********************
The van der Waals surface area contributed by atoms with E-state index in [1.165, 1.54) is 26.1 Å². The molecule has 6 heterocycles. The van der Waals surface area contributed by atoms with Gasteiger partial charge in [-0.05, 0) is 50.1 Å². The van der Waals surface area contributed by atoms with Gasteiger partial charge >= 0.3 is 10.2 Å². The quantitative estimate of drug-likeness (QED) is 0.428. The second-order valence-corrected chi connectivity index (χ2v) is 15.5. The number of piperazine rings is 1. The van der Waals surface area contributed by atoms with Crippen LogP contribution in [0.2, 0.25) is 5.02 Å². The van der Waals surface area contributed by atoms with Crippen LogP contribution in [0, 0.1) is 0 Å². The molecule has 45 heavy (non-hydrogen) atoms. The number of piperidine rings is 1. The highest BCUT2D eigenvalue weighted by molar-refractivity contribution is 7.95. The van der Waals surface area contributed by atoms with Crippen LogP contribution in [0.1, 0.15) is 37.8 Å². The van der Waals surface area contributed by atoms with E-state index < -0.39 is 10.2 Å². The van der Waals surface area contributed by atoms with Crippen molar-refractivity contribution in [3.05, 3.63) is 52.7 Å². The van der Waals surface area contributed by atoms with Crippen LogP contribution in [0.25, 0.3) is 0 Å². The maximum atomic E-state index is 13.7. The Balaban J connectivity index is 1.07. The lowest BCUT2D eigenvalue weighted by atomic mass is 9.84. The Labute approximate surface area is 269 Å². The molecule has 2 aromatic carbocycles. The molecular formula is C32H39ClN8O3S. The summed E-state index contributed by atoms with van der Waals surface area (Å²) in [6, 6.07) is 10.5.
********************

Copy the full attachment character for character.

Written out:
The van der Waals surface area contributed by atoms with E-state index in [1.165, 1.54) is 26.1 Å². The molecule has 6 heterocycles. The van der Waals surface area contributed by atoms with Gasteiger partial charge in [-0.05, 0) is 50.1 Å². The van der Waals surface area contributed by atoms with Gasteiger partial charge >= 0.3 is 10.2 Å². The quantitative estimate of drug-likeness (QED) is 0.428. The second-order valence-corrected chi connectivity index (χ2v) is 15.5. The number of piperazine rings is 1. The van der Waals surface area contributed by atoms with Crippen LogP contribution in [0.2, 0.25) is 5.02 Å². The van der Waals surface area contributed by atoms with Crippen LogP contribution in [0, 0.1) is 0 Å². The molecule has 45 heavy (non-hydrogen) atoms. The number of piperidine rings is 1. The highest BCUT2D eigenvalue weighted by molar-refractivity contribution is 7.95. The van der Waals surface area contributed by atoms with Crippen LogP contribution in [0.1, 0.15) is 37.8 Å². The van der Waals surface area contributed by atoms with E-state index < -0.39 is 10.2 Å². The van der Waals surface area contributed by atoms with Crippen molar-refractivity contribution in [3.05, 3.63) is 52.7 Å². The van der Waals surface area contributed by atoms with Crippen LogP contribution in [0.25, 0.3) is 0 Å². The maximum atomic E-state index is 13.7. The Balaban J connectivity index is 1.07. The lowest BCUT2D eigenvalue weighted by atomic mass is 9.84. The Labute approximate surface area is 269 Å². The molecule has 2 aromatic carbocycles. The molecular formula is C32H39ClN8O3S. The summed E-state index contributed by atoms with van der Waals surface area (Å²) in [6, 6.07) is 10.5.